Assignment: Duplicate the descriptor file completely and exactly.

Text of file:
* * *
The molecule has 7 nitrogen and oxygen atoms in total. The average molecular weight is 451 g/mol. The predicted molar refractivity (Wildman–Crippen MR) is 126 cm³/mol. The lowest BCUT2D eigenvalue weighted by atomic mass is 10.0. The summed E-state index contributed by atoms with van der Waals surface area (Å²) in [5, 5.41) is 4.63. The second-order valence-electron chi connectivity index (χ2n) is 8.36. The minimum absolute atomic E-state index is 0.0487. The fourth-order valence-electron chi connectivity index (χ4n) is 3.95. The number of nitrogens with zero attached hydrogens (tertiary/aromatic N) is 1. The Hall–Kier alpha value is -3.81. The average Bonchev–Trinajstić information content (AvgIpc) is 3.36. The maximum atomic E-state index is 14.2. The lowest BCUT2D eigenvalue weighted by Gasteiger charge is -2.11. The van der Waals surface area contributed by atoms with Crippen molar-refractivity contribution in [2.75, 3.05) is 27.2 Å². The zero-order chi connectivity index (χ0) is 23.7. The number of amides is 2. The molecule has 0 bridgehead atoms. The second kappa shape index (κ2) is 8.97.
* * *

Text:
The molecule has 7 nitrogen and oxygen atoms in total. The average molecular weight is 451 g/mol. The predicted molar refractivity (Wildman–Crippen MR) is 126 cm³/mol. The lowest BCUT2D eigenvalue weighted by atomic mass is 10.0. The summed E-state index contributed by atoms with van der Waals surface area (Å²) in [5, 5.41) is 4.63. The second-order valence-electron chi connectivity index (χ2n) is 8.36. The minimum absolute atomic E-state index is 0.0487. The fourth-order valence-electron chi connectivity index (χ4n) is 3.95. The number of nitrogens with zero attached hydrogens (tertiary/aromatic N) is 1. The Hall–Kier alpha value is -3.81. The average Bonchev–Trinajstić information content (AvgIpc) is 3.36. The maximum atomic E-state index is 14.2. The lowest BCUT2D eigenvalue weighted by Gasteiger charge is -2.11. The van der Waals surface area contributed by atoms with Crippen molar-refractivity contribution in [2.75, 3.05) is 27.2 Å². The zero-order chi connectivity index (χ0) is 23.7. The number of amides is 2. The molecule has 0 bridgehead atoms. The second kappa shape index (κ2) is 8.97.